--  Compliance is not the same as security. Meeting minimum
        required standards should be viewed as exactly that, the
        minimum required. Security should be a consideration throughout
        the lifecycle of every project from business drivers to the
        technology implementation and management.
    --  Organizations should work to be "yes" organizations. "Yes"
        organizations are open to new technologies and are constantly
        creating discourse with employees about balancing security
        responsibly with the business value innovation can bring. These
        organizations recognize the criticality of security when
        embracing any new technology and are integrating strategy,
        policy, awareness, education and buy-in into their processes.
    --  Awareness training is key. Security is only as good as its
        weakest link, which often comes down to people. As a result,
        awareness training must be consistent and relevant to new
        innovations and threats, and IT security managers need to
        figure out how to reach employees most effectively.

Security leaders can find the detailed breakdown and analysis of the key 
insights and recommendations at: telus.com/securitystudy.

About The Rotman School of Management
The Rotman School of Management at the University of Toronto is redesigning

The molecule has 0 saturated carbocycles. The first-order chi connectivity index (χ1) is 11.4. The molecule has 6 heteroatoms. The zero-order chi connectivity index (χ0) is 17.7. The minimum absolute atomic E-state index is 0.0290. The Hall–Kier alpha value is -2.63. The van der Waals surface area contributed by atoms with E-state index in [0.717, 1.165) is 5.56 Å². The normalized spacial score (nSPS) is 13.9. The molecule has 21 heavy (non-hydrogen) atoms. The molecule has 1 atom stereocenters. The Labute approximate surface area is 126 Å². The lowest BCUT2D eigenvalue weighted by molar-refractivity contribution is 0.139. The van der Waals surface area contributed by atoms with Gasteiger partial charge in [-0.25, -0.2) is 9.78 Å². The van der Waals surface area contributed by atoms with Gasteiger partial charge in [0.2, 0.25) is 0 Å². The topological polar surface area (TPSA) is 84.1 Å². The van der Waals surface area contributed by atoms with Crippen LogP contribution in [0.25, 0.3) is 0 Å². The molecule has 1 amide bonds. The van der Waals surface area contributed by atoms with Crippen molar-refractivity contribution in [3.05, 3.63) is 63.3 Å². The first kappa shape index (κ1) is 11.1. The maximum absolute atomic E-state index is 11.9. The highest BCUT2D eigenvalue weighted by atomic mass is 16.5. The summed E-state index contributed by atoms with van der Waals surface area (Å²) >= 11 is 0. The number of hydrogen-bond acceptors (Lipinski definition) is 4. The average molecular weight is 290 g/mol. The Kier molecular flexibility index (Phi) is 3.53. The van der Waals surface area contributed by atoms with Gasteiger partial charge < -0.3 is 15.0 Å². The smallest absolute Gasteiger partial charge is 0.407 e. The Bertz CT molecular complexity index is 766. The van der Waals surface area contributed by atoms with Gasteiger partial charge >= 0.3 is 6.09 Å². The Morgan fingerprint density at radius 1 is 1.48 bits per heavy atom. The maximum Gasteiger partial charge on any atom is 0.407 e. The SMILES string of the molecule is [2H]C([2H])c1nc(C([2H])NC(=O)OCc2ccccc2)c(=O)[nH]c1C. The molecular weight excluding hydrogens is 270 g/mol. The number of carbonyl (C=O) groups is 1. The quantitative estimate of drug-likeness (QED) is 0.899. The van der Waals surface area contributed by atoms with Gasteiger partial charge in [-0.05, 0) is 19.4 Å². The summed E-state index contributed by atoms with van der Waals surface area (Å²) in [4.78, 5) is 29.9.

business education for the 21st century with a curriculum based on Integrative 
Thinking. Located in the world's most diverse city, the Rotman School fosters 
a new way to think that enables the design of creative business solutions. The 
School is currently raising $200 million to ensure Canada has the world-class 
business school it deserves. For more information, visit 
www.rotman.utoronto.ca.

About TELUS Security Solutions
TELUS Security Solutions offers customers the most comprehensive security 
portfolio including consulting and managed services, technology solutions, 
plus partnerships with 16 of the top 20 global security vendors. In addition, 
TELUS Security Labs is a leading provider of security research to more than 50 
of the world's top security product vendors. Whether your priority is handling 
targeted threats with real-time context, securing your mobile enterprise or 
removing your security management challenge, TELUS Security Solutions can help 
you gain visibility, understanding and control.

About TELUS 
TELUS (TSX: T, NYSE: TU) is a leading national telecommunications company in 
Canada, with $10.9 billion of annual revenue and more than 13.1million 
customer connections, including 7.7million wireless subscribers, 
3.4million wireline network access lines, 1.4million Internet subscribers 
and 678,000 TELUS TV customers. Led since 2000 by President and CEO, Darren 
Entwistle, TELUS provides a wide range of communications products and 
services, including wireless, data, Internet protocol (IP), voice, television, 
entertainment and video.

In support of our philosophy to give where we live, TELUS, our team members 
and retirees have contributed more than $300million to charitable and 
not-for-profit organizations and volunteered 4.8million hours of service to 
local communities since 2000. Fourteen TELUS Community Boards lead TELUS' 
local philanthropic initiatives. TELUS was honoured to be named the most 
outstanding philanthropic corporation globally for 2010 by the Association of 
Fundraising Professionals, becoming the first Canadian company to receive this 
prestigious international recognition.

For more information about TELUS, please visit telus.com.

Elisabeth Napolano TELUS Media Relations 416-906-9830 
Elisabeth.Napolano@telus.com

SOURCE: TELUS Corporation

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CO: TELUS Corporation
ST: Ontario
NI: TLS ECOSURV 

-0- Mar/07/2013 13:00 GMT